Edition: Fri, March 07, 2008
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"We are modernizing the Soldier faster than we have at any time in the U.S. Army. It is our belief that the Soldier today is the most survivable, lethal, capable Soldier in the history of warfare. We need to keep it that way and we need to improve it."

Brig. Gen. Robert M. Brown, Program Executive Officer, Soldier, and commander, U.S. Army Soldier Systems Center

PEO Soldier: Modernization at Good Value


This is the final part of an eight-part series highlighting critical elements of the 2008 Army Posture Statement.

Funding challenges

Recruiting and retaining the most combat-experienced Army in our nation's history require predictable and sustained funding. Sustaining this high-quality and professional all-volunteer force will not be possible without investing in and supporting our quality of life efforts and providing competitive pay and benefits

To support our Soldiers, we must rebuild and recapitalize our equipment, including vehicles and weapons systems, maintain readiness for current operational demands and build readiness for future challenges. It takes years beyond the end of hostilities to complete rebuilding and recapitalizing equipment.

The Fiscal Year 2009 President's Budget

The fiscal year 2009 (FY09) president's budget requests $140.7 billion for the Army. This request and the amounts in the global war on terror (GWOT) request are necessary to support current operations, fight the wars in Iraq and Afghanistan, sustain the all-volunteer force and prepare for future threats to the nation.

This year, the president approved accelerating the end-strength of the Army's active component to 547,000 and the Army National Guard to 358,200 by 2010. The Army Reserve will increase in size to 206,000 by 2013. This most significant increase in the FY09 budget is the result of permanent end-strength increases of 44,300 Soldiers: 43,000 in the active component and 1,300 in the Army National Guard.

Restoring Fiscal Balance

Timely and full funding of the Army's FY09 request of $140.7 billion will ensure that the Army is ready to meet the needs of the nation and continue the process of putting the Army back in balance. However, it is important to note that over the last six years, the Army has received increasing proportions of its funding through supplemental and GWOT appropriations. This recurring reliance on GWOT funds and a natural overlap between base and GWOT programs means that the Army's base budget does not fully cover the cost of both current and future readiness requirements. An orderly restoration of the balance between base and GWOT requirements is essential to maintain Army capabilities for future contingencies.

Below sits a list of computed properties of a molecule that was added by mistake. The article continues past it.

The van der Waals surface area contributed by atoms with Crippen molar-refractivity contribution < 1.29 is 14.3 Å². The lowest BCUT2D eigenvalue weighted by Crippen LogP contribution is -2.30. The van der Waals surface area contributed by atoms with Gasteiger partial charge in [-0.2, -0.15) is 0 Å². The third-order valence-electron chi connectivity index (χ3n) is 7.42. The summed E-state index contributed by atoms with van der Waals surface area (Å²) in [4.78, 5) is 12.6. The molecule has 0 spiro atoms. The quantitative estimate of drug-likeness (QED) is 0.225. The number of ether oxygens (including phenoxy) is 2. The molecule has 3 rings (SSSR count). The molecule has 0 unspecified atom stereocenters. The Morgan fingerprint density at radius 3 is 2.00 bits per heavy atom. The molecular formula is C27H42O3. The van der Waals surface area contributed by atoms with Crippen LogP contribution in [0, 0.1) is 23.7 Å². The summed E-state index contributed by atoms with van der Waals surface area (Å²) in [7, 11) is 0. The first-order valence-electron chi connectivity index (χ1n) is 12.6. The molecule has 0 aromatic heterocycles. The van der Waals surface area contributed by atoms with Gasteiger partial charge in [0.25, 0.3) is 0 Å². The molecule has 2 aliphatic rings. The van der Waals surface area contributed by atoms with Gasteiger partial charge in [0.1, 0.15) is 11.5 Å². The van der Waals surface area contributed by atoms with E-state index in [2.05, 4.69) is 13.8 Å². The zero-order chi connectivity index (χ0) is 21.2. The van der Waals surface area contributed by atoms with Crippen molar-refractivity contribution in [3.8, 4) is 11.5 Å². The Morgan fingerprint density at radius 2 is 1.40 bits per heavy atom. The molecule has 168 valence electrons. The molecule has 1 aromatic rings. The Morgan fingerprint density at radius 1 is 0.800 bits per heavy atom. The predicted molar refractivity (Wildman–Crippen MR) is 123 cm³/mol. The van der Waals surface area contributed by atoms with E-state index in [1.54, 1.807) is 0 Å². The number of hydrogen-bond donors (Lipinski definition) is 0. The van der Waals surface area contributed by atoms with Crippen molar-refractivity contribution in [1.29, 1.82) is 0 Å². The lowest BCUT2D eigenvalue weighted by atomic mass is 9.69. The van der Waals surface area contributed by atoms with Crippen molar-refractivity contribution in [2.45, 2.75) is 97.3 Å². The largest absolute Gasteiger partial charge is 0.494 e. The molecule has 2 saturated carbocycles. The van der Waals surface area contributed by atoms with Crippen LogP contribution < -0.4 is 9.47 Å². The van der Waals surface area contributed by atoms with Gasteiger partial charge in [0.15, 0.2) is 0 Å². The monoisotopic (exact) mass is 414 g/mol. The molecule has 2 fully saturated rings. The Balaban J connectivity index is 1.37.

Our goals are to be good stewards of the resources we are provided by Congress and to free human and financial resources for higher priority operational needs. Integral to achieving our goals is the development of an Army-wide cost-management culture in which leaders better understand the full cost of the capabilities they use and provide and incorporate cost considerations into their planning and decision-making. This approach will enable us to achieve readiness and performance objectives more efficiently. Concurrently, we are strengthening our financial and management controls to improve contracting in expeditionary operations and ensure full compliance with the law and regulations.

To view the full 2008 Army Posture Statement, see 2008 Army Posture Statement (full version)


- 2007 Strategic Communication Guide - Read the 2007 Army Strategic Communication Guide for key messages and updates

- Strategic Communication Coordination Group (SCCG) Workspace

- Army Public Affairs Portal

- Stories of Valor